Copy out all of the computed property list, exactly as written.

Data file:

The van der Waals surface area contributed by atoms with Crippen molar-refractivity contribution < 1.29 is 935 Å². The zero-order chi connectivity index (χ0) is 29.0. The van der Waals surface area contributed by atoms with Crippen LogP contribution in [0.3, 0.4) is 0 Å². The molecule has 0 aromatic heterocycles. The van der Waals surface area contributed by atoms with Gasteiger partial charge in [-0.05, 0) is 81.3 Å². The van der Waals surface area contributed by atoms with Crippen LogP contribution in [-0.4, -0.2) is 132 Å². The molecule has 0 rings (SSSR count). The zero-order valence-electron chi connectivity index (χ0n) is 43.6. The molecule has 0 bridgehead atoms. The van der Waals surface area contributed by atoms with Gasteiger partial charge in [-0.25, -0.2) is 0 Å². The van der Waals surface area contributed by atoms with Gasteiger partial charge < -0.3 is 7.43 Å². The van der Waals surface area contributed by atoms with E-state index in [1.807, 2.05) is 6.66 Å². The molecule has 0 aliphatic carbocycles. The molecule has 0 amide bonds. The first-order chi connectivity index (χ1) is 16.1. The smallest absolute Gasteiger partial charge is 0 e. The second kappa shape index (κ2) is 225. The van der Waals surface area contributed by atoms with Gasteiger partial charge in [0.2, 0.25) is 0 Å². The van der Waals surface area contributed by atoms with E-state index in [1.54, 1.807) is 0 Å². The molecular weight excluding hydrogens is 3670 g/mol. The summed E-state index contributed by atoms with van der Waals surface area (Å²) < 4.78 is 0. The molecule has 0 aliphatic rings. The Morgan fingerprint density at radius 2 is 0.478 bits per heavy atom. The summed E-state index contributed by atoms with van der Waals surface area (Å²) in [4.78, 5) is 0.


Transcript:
The van der Waals surface area contributed by atoms with Crippen molar-refractivity contribution < 1.29 is 935 Å². The zero-order chi connectivity index (χ0) is 29.0. The van der Waals surface area contributed by atoms with Crippen LogP contribution in [0.3, 0.4) is 0 Å². The molecule has 0 aromatic heterocycles. The van der Waals surface area contributed by atoms with Gasteiger partial charge in [-0.05, 0) is 81.3 Å². The van der Waals surface area contributed by atoms with Crippen LogP contribution in [-0.4, -0.2) is 132 Å². The molecule has 0 rings (SSSR count). The zero-order valence-electron chi connectivity index (χ0n) is 43.6. The molecule has 0 bridgehead atoms. The van der Waals surface area contributed by atoms with Gasteiger partial charge in [-0.25, -0.2) is 0 Å². The van der Waals surface area contributed by atoms with Gasteiger partial charge < -0.3 is 7.43 Å². The van der Waals surface area contributed by atoms with E-state index in [1.807, 2.05) is 6.66 Å². The molecule has 0 aliphatic carbocycles. The molecule has 0 amide bonds. The first-order chi connectivity index (χ1) is 16.1. The smallest absolute Gasteiger partial charge is 0 e. The second kappa shape index (κ2) is 225. The van der Waals surface area contributed by atoms with Gasteiger partial charge in [0.2, 0.25) is 0 Å². The van der Waals surface area contributed by atoms with E-state index in [1.54, 1.807) is 0 Å². The molecular weight excluding hydrogens is 3670 g/mol. The summed E-state index contributed by atoms with van der Waals surface area (Å²) < 4.78 is 0. The molecule has 0 aliphatic rings. The Morgan fingerprint density at radius 2 is 0.478 bits per heavy atom. The summed E-state index contributed by atoms with van der Waals surface area (Å²) in [4.78, 5) is 0.